Another priority of the Rural Crime Strategy is fly tipping and waste crime. Occurring on a variety of scales this brings great cost to private landowners and public bodies, as well as having an environmental cost. A number of vehicles carrying waste were stopped and checked to ensure they had the right paperwork – including a Defra-issued Waste Carrier License. Whilst none were found to be breaking the law, lots of advice and reminders were shared about legal disposal of waste. We also took some photographs – just in case some of what we saw turns up somewhere that it shouldn’t! There was lots of positive engagement, and we raised awareness that checks are undertaken randomly and that we will pursue any cases where correct procedure is not followed. We also shared some of the intelligence with the relevant local authorities, as they have a major role to play in waste crime enforcement.
The static speed checks moved to a new location, and the roving vehicle checks continued throughout the day. Driving around rural Essex the team stopped to engage with rural and farm workers wherever an opportunity presented itself – this included some farm workers, pleased to see a police presence, who were offered advice on tracking equipment for expensive machinery to pass on to the owner.
We visited some farmers who had been repeat victims of hare cursing recently – and they were all very pleased to see us. Essex is generally an arable county, but we found sheep, goats, chickens, pigs and alpacas on our travels – as well as the cutest black Labrador puppy, who very nearly jumped into the car to join us!
It wasn’t all friendly engagement in the afternoon – we also responded to two emergency situations. The first was an unsuccessful search for a vehicle linked to a suspected attempted burglary in a rural village, which was slightly disappointing. The second saw us on ‘blues and twos’ in pursuit of a vehicle of interest to the police which had activated an ANPR camera not too far from where we were. With the help of the Roads Policing Unit the vehicle was brought to a stop – the occupant was reported for several motoring offences and the vehicle was seized. Before the day was over we checked on a site which had recently been vacated by an unauthorised encampment, and found a man who was clearing up litter as a volunteer – great to see people caring for their community in this way. We also called in on the site on which the encampment had moved to as part of the regular monitoring.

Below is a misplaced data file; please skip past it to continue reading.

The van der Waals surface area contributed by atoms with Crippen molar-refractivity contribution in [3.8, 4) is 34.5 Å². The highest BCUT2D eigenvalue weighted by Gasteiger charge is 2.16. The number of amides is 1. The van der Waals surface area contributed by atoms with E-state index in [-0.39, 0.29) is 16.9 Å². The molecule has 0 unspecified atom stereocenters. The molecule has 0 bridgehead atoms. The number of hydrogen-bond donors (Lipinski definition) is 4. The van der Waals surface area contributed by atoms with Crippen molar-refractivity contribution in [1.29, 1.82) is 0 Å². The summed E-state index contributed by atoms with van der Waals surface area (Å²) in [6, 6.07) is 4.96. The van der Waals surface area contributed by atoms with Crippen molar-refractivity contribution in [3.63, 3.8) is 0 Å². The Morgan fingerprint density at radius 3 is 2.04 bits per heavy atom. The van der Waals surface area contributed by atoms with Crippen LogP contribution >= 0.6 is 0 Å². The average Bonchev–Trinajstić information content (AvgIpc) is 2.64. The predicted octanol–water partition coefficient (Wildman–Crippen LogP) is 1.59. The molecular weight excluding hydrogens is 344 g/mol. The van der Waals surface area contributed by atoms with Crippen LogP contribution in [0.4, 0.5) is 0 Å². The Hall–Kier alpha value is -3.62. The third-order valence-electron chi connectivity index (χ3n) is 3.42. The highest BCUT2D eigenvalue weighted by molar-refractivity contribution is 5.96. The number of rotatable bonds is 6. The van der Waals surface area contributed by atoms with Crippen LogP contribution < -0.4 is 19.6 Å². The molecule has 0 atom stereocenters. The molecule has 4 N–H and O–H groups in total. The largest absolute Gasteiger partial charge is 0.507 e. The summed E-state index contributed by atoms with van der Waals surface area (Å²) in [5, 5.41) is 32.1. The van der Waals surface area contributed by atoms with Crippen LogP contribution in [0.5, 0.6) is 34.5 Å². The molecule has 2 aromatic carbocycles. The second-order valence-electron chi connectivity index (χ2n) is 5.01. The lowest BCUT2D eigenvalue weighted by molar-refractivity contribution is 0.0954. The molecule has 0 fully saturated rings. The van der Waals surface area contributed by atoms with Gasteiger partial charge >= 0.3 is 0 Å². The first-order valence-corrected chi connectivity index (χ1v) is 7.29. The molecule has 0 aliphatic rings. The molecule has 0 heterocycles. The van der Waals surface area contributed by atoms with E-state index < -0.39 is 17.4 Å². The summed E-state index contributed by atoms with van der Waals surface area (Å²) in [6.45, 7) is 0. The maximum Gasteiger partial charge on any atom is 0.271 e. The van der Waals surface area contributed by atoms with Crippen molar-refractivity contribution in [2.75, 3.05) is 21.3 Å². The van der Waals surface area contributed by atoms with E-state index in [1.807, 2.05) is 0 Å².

PCs Harkness and Raven finished the day checking out 2 suspicious looking 4x4s – and ended up assisting the owners, who were just out blackberry picking!
On Thursday 10th, the team had been engaging with our coastal and marine community and carrying out more Op Galileo patrols.
By Friday and the end of the week, there will have been a total of six Crime Prevention Stands in different parts of the county, offering advice and an opportunity for the public to engage, and on Saturday the Rural Community Council of Essex will hold its annual conference for Village Halls, and Essex Police will be in attendance to offer advice to the volunteers who manage these community facilities. Throughout the week local Community Policing Teams and partner organisations have undertaken additional activities in their local areas to support Rural Crime Week, as well as supporting a joint social media campaign to raise awareness of what rural crime is and how it can be prevented or dealt with.
Once Rural Crime Week is over, the Rural Engagement Team will continue to police the rural areas of Essex.